The Biopolitics of Ordoliberalism

  • Thomas Biebricher Goethe-Universität Frankfurt


This article examines the biopolitical dimension in ordoliberal thought using Wilhelm Röpke and Alexander Rüstow as exemplary figures of this tradition. Based on an explication of various biopolitical themes that can be extracted from Foucault’s writings and lectures the article argues that these biopolitical themes, although rarely touched on in Foucault’s lectures on ordoliberal governmentality, nevertheless constitute an integral aspect of the thought of Röpke and Rüstow. From the regulation of the population through the strategic lever of the family to the organicist concerns over the health of the social body, biopolitical themes pervade the socio-economic theories of ordoliberalism. The article suggests that critical evaluations of the ordoliberal approach to political economy, which has been gaining ground again in the aftermath of the financial crisis, should take into account the biopolitical–and rather illiberal–dimension of this approach as well.

Author Biography

Thomas Biebricher, Goethe-Universität Frankfurt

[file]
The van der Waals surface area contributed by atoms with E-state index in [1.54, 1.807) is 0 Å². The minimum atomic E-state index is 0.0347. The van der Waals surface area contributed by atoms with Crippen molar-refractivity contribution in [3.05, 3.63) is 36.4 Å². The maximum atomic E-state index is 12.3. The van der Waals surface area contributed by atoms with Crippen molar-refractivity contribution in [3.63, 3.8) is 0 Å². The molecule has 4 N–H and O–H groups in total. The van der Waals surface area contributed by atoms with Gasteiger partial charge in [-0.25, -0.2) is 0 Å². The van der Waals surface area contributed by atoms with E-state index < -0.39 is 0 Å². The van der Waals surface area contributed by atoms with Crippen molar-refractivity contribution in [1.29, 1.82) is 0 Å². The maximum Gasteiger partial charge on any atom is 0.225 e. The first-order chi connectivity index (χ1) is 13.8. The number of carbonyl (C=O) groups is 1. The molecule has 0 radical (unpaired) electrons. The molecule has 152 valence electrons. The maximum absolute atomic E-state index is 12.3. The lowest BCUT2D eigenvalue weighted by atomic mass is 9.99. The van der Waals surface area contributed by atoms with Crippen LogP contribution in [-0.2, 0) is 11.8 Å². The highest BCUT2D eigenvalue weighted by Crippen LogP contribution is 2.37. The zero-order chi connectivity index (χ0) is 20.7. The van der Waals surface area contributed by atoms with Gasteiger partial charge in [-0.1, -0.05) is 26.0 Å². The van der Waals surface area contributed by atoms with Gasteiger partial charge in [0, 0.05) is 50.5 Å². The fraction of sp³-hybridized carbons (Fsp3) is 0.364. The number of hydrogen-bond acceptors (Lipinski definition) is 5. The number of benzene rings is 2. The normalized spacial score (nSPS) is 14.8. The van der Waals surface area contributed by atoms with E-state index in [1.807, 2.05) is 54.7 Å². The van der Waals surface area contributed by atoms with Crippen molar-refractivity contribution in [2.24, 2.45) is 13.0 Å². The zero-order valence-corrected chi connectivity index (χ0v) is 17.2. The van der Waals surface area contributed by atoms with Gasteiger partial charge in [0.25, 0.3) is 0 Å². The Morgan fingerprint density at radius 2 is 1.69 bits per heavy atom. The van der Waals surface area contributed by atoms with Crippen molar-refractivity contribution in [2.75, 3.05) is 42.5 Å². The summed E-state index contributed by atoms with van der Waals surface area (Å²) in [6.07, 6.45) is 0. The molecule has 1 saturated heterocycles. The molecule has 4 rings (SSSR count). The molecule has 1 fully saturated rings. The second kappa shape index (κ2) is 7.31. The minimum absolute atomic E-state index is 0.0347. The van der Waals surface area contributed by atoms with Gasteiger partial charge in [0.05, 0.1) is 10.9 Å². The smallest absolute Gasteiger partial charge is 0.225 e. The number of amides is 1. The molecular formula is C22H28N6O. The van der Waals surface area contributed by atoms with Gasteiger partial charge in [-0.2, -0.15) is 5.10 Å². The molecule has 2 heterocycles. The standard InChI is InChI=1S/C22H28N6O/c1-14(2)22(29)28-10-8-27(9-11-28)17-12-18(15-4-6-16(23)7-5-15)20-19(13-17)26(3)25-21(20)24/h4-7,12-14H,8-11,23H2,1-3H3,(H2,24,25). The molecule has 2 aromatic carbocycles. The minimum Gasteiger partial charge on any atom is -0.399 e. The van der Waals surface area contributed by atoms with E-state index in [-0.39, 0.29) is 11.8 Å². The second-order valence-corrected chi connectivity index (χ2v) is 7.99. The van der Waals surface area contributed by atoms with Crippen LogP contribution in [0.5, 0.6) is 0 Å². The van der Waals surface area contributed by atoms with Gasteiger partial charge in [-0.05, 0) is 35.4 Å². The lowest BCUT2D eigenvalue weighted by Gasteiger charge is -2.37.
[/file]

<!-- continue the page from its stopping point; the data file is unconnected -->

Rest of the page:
Thomas Biebricher studied Political Science, Economics and Public Law at the Albert-Ludwigs-Universität in Freiburg and Queen’s University in Kingston, Ontario. He received both an M.A. (2000) and his PhD (2003) from Freiburg University. His dissertation was published under the title ‘Selbstkritik der Moderne. Habermas und Foucault im Vergleich’ by Campus Publishing Company in a book series edited by the Institute of Social Research in Frankfurt in 2005. From 2003 to 2009 he worked as a DAAD Visiting Assistant Professor at the Political Science Department of the University of Florida in Gainesville. Since June 2009 he is a Junior Research Group Director at the interdisciplinary Cluster of Excellence ‘Formation of Normative Orders’ at the Goethe-Universität in Frankfurt. The theme of the research group is ‘Varieties of ‘Neoliberalism’ and their Transformation’. At the moment he is working on a book-length project that is tentatively entitled ‘The Normative Worlds of Neoliberalism’ in which he aims to scrutinize the normative dimension of neoliberal thought and how this dimension is reflected in contemporary forms of neoliberal government(ality).